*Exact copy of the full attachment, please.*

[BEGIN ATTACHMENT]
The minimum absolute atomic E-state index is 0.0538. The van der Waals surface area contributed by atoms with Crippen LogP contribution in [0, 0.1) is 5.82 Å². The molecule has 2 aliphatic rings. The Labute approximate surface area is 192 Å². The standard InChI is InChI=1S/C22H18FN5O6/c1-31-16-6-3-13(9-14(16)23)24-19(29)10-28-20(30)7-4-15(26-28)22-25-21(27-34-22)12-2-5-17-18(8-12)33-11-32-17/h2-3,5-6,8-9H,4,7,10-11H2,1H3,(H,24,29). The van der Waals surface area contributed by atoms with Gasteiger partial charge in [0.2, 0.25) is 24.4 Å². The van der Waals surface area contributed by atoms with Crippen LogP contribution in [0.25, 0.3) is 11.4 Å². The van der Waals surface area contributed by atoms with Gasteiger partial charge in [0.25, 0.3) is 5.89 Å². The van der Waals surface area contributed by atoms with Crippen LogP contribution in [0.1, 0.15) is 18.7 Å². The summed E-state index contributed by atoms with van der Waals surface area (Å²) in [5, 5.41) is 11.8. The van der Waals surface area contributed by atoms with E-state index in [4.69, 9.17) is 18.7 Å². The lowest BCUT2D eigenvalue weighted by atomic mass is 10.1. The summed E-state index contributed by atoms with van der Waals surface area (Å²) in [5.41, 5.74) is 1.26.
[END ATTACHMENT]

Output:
The minimum absolute atomic E-state index is 0.0538. The van der Waals surface area contributed by atoms with Crippen LogP contribution in [0, 0.1) is 5.82 Å². The molecule has 2 aliphatic rings. The Labute approximate surface area is 192 Å². The standard InChI is InChI=1S/C22H18FN5O6/c1-31-16-6-3-13(9-14(16)23)24-19(29)10-28-20(30)7-4-15(26-28)22-25-21(27-34-22)12-2-5-17-18(8-12)33-11-32-17/h2-3,5-6,8-9H,4,7,10-11H2,1H3,(H,24,29). The van der Waals surface area contributed by atoms with Gasteiger partial charge in [0.2, 0.25) is 24.4 Å². The van der Waals surface area contributed by atoms with Crippen LogP contribution in [0.25, 0.3) is 11.4 Å². The van der Waals surface area contributed by atoms with Gasteiger partial charge in [0.25, 0.3) is 5.89 Å². The van der Waals surface area contributed by atoms with Crippen LogP contribution in [0.1, 0.15) is 18.7 Å². The summed E-state index contributed by atoms with van der Waals surface area (Å²) in [5, 5.41) is 11.8. The van der Waals surface area contributed by atoms with E-state index in [4.69, 9.17) is 18.7 Å². The lowest BCUT2D eigenvalue weighted by atomic mass is 10.1. The summed E-state index contributed by atoms with van der Waals surface area (Å²) in [5.41, 5.74) is 1.26.